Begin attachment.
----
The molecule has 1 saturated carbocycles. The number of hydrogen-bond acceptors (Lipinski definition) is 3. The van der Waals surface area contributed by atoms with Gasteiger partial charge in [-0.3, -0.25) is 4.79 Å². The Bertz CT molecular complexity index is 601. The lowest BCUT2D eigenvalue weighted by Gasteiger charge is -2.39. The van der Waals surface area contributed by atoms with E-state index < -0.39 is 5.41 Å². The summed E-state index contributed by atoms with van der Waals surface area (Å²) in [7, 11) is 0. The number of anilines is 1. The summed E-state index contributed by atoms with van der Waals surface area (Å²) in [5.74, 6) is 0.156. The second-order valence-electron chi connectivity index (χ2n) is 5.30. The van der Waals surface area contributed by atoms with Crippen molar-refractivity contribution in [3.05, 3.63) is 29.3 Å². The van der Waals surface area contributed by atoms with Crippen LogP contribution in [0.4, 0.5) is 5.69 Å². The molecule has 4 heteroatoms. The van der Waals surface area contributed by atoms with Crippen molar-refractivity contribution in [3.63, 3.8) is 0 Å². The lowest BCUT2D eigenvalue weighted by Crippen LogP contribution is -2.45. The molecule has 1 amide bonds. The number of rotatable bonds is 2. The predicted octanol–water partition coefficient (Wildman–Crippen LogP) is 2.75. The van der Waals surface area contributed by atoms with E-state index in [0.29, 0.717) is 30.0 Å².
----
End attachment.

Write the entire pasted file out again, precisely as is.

The molecule has 1 saturated carbocycles. The number of hydrogen-bond acceptors (Lipinski definition) is 3. The van der Waals surface area contributed by atoms with Gasteiger partial charge in [-0.3, -0.25) is 4.79 Å². The Bertz CT molecular complexity index is 601. The lowest BCUT2D eigenvalue weighted by Gasteiger charge is -2.39. The van der Waals surface area contributed by atoms with E-state index < -0.39 is 5.41 Å². The summed E-state index contributed by atoms with van der Waals surface area (Å²) in [7, 11) is 0. The number of anilines is 1. The summed E-state index contributed by atoms with van der Waals surface area (Å²) in [5.74, 6) is 0.156. The second-order valence-electron chi connectivity index (χ2n) is 5.30. The van der Waals surface area contributed by atoms with Crippen molar-refractivity contribution in [3.05, 3.63) is 29.3 Å². The van der Waals surface area contributed by atoms with Crippen LogP contribution in [0.4, 0.5) is 5.69 Å². The molecule has 4 heteroatoms. The van der Waals surface area contributed by atoms with Crippen molar-refractivity contribution in [3.63, 3.8) is 0 Å². The lowest BCUT2D eigenvalue weighted by Crippen LogP contribution is -2.45. The molecule has 1 amide bonds. The number of rotatable bonds is 2. The predicted octanol–water partition coefficient (Wildman–Crippen LogP) is 2.75. The van der Waals surface area contributed by atoms with E-state index in [0.29, 0.717) is 30.0 Å².